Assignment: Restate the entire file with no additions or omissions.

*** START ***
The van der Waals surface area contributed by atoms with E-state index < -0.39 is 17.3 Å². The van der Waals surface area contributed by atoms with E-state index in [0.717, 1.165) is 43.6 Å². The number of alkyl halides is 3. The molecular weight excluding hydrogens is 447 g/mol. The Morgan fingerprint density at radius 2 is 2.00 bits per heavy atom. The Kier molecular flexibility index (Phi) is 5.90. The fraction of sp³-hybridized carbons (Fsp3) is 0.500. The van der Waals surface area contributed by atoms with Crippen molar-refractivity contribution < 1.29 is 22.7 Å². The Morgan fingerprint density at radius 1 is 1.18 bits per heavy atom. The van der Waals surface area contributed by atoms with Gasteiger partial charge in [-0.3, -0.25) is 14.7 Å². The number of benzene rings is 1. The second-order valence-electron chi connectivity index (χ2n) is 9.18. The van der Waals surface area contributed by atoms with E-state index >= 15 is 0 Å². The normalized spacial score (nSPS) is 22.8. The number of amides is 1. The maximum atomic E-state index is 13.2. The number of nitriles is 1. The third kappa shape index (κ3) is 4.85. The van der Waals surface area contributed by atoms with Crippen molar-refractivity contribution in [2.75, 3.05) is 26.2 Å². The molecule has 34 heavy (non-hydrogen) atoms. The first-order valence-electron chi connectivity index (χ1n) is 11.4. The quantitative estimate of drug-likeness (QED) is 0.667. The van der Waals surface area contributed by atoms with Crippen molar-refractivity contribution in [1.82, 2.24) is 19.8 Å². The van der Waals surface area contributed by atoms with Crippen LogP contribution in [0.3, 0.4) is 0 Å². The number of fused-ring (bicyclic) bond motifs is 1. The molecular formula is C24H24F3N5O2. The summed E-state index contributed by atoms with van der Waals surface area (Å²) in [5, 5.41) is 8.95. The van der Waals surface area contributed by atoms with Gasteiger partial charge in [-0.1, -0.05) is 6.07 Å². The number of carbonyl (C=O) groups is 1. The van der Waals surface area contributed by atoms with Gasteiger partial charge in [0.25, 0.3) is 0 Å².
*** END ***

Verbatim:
The van der Waals surface area contributed by atoms with E-state index < -0.39 is 17.3 Å². The van der Waals surface area contributed by atoms with E-state index in [0.717, 1.165) is 43.6 Å². The number of alkyl halides is 3. The molecular weight excluding hydrogens is 447 g/mol. The Morgan fingerprint density at radius 2 is 2.00 bits per heavy atom. The Kier molecular flexibility index (Phi) is 5.90. The fraction of sp³-hybridized carbons (Fsp3) is 0.500. The van der Waals surface area contributed by atoms with Crippen molar-refractivity contribution < 1.29 is 22.7 Å². The Morgan fingerprint density at radius 1 is 1.18 bits per heavy atom. The van der Waals surface area contributed by atoms with Gasteiger partial charge in [-0.3, -0.25) is 14.7 Å². The number of benzene rings is 1. The second-order valence-electron chi connectivity index (χ2n) is 9.18. The van der Waals surface area contributed by atoms with E-state index >= 15 is 0 Å². The normalized spacial score (nSPS) is 22.8. The number of amides is 1. The maximum atomic E-state index is 13.2. The number of nitriles is 1. The third kappa shape index (κ3) is 4.85. The van der Waals surface area contributed by atoms with Crippen molar-refractivity contribution in [2.75, 3.05) is 26.2 Å². The molecule has 34 heavy (non-hydrogen) atoms. The first-order valence-electron chi connectivity index (χ1n) is 11.4. The quantitative estimate of drug-likeness (QED) is 0.667. The van der Waals surface area contributed by atoms with Crippen molar-refractivity contribution in [1.82, 2.24) is 19.8 Å². The van der Waals surface area contributed by atoms with Crippen LogP contribution in [0.3, 0.4) is 0 Å². The number of fused-ring (bicyclic) bond motifs is 1. The molecular formula is C24H24F3N5O2. The summed E-state index contributed by atoms with van der Waals surface area (Å²) in [5, 5.41) is 8.95. The van der Waals surface area contributed by atoms with Gasteiger partial charge in [-0.1, -0.05) is 6.07 Å². The number of carbonyl (C=O) groups is 1. The van der Waals surface area contributed by atoms with Gasteiger partial charge in [0.25, 0.3) is 0 Å².